It was the most memorable line in a U.S. Senate race with few
Linda McMahon, the wrestling entertainment doyenne in her second go for a Senate seat, turned from the camera during the first one-on-one debate last month and looked her opponent, Congressman Chris Murphy, straight in the eyes.
"Shame on you," she scolded. "You thought this campaign was going to be a coronation because you're a Democrat running in the state of Connecticut. Now you're in a serious race with a serious woman, and you are desperate."
Murphy recoiled visibly with a nervous grin.
The three-term congressman scored a few points that day on policy particulars and the origins of McMahon's much-touted jobs plan, but he couldn't refute the essence of the taunt: that the 39-year-old Murphy could be the next Democratic Senate nominee in a deep-blue state to be embarrassed by a Republican.
Now, a month later and two days to go before Election Day, their contest to succeed the retiring Joe Lieberman has a much different feel.
McMahon, 64, has lost her post-primary lead in the opinion polls, once as high as 3 percentage points. She now trails by 6 points in the latest Quinnipiac University and Rasmussen polls.
The Oct. 24 Q-poll found that McMahon's unfavorable rating -- the bane of her failed 2010 Senate bid -- is on the rise, despite efforts to recast her image and appeal to women voters. Two years ago, McMahon was the tough corporate executive who thrived in the male-dominated wrestling world. In 2012, she is a warmer, grandmotherly business expert who knows how to jumpstart an economy. The McMahon campaign disputes any notion that her late summer momentum has petered out.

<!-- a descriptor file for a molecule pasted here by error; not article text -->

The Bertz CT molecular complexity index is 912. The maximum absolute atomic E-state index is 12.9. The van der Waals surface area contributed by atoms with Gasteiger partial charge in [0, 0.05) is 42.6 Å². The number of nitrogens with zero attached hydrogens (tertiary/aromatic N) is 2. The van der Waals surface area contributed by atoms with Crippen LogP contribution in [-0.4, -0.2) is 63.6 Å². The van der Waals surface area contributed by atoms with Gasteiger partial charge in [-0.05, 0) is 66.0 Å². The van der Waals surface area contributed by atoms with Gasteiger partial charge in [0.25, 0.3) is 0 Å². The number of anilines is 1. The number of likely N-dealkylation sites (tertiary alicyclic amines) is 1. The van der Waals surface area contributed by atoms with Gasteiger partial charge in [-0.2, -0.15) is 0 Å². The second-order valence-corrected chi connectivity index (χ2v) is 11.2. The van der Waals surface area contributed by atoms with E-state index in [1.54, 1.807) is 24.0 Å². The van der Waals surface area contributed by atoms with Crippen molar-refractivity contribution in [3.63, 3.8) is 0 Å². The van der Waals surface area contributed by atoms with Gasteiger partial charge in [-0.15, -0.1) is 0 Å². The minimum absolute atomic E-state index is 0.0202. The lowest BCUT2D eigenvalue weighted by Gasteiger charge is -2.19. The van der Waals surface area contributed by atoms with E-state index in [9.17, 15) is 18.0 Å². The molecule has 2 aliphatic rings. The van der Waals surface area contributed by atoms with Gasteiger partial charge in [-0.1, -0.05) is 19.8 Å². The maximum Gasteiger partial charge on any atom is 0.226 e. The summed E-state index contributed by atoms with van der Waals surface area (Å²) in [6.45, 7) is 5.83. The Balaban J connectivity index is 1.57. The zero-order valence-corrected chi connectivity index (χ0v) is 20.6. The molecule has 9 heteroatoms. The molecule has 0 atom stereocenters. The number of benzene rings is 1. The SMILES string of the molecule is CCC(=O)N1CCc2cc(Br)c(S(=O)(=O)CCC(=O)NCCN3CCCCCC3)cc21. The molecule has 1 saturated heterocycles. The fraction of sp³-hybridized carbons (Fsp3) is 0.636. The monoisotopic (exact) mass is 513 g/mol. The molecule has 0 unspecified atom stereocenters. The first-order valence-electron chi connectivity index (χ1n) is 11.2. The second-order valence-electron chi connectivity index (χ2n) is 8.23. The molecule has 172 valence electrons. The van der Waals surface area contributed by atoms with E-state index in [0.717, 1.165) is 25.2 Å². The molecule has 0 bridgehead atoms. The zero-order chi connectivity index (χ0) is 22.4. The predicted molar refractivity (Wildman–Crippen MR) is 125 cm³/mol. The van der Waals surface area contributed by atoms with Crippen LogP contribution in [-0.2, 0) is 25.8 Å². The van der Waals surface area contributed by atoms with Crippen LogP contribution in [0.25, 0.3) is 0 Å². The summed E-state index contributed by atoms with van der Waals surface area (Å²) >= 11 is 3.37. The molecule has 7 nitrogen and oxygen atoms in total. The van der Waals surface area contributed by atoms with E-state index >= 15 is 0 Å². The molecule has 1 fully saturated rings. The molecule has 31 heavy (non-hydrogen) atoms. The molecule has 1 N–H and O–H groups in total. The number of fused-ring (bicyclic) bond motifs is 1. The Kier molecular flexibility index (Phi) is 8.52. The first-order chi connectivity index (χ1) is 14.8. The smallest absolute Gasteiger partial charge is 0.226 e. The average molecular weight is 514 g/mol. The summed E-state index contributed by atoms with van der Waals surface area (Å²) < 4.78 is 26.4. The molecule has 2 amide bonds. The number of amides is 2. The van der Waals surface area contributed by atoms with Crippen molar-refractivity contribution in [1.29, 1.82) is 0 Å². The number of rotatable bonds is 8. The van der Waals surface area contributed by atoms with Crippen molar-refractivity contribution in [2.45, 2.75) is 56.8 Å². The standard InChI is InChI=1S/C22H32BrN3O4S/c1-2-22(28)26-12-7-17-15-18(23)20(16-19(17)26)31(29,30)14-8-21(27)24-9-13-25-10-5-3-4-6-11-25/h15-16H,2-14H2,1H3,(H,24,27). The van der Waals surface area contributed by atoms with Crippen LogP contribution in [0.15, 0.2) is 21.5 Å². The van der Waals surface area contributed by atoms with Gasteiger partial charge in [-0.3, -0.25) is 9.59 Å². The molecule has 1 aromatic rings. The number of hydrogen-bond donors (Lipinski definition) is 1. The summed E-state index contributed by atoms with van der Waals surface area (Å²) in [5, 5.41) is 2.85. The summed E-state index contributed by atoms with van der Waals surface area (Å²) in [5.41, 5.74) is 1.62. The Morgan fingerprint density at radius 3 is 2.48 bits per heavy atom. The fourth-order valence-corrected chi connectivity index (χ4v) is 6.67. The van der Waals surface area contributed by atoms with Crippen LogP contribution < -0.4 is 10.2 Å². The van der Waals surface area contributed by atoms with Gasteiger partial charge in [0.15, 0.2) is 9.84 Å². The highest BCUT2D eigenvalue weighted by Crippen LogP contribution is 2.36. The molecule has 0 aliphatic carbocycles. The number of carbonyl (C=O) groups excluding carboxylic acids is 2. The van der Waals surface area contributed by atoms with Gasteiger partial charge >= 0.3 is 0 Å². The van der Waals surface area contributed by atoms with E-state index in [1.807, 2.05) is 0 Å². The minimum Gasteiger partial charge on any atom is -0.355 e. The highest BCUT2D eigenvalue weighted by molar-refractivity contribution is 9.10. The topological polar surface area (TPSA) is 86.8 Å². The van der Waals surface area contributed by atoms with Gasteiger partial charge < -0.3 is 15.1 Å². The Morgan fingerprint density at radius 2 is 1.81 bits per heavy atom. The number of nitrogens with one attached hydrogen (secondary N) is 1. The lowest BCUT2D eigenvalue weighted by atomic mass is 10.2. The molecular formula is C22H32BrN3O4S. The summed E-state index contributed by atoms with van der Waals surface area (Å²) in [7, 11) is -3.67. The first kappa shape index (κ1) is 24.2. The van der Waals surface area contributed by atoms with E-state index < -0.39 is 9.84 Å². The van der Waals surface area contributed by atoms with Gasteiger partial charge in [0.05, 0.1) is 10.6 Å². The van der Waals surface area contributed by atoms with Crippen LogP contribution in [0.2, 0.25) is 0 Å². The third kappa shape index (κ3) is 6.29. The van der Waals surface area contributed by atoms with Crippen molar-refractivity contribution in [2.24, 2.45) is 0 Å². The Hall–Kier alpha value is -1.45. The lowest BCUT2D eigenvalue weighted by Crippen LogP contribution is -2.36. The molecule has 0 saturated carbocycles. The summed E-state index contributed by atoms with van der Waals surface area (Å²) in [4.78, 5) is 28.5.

"Our internal polling still shows us with a slight lead in this race, as it has consistently for the last several weeks," said McMahon's campaign spokesman, Todd Abrajano. "The difference is going to be made in which campaign gets their voters out to the polls, and we are quite confident. Linda McMahon's supporters are much more enthusiastic for her than Chris Murphy's supporters are for him."
The outcome Tuesday could determine which political party controls the U.S. Senate. There are 23 Democratic and 10 Republican seats up for election this year. Democrats hold a thin 51-47 majority over the Republicans, with two independents. Lieberman is one of those independents.
Connecticut has not elected a Republican to the U.S. Senate since Lowell P. Weicker Jr. won re-election in 1982. The state's five-member congressional delegation is all Democrats.
A different race
McMahon holds the record for the most personal spending by any Senate candidate -- a growing total of at least $92 million over two campaign cycles.
The Greenwich multimillionaire spent $50 million of her family's fortune in 2010, her first attempt at elected office. Richard Blumenthal, the state's longtime attorney general, overcame bad publicity over misstatements about his Vietnam-era military service record to trounce McMahon by 12 percentage points.
McMahon has loaned $42.6 million to her 2012 campaign, according to a New York Times' analysis of campaign finance records.
McMahon and Murphy won their respective Aug. 14 primaries by wide margins. McMahon defeated Fairfield County's former Republican congressman
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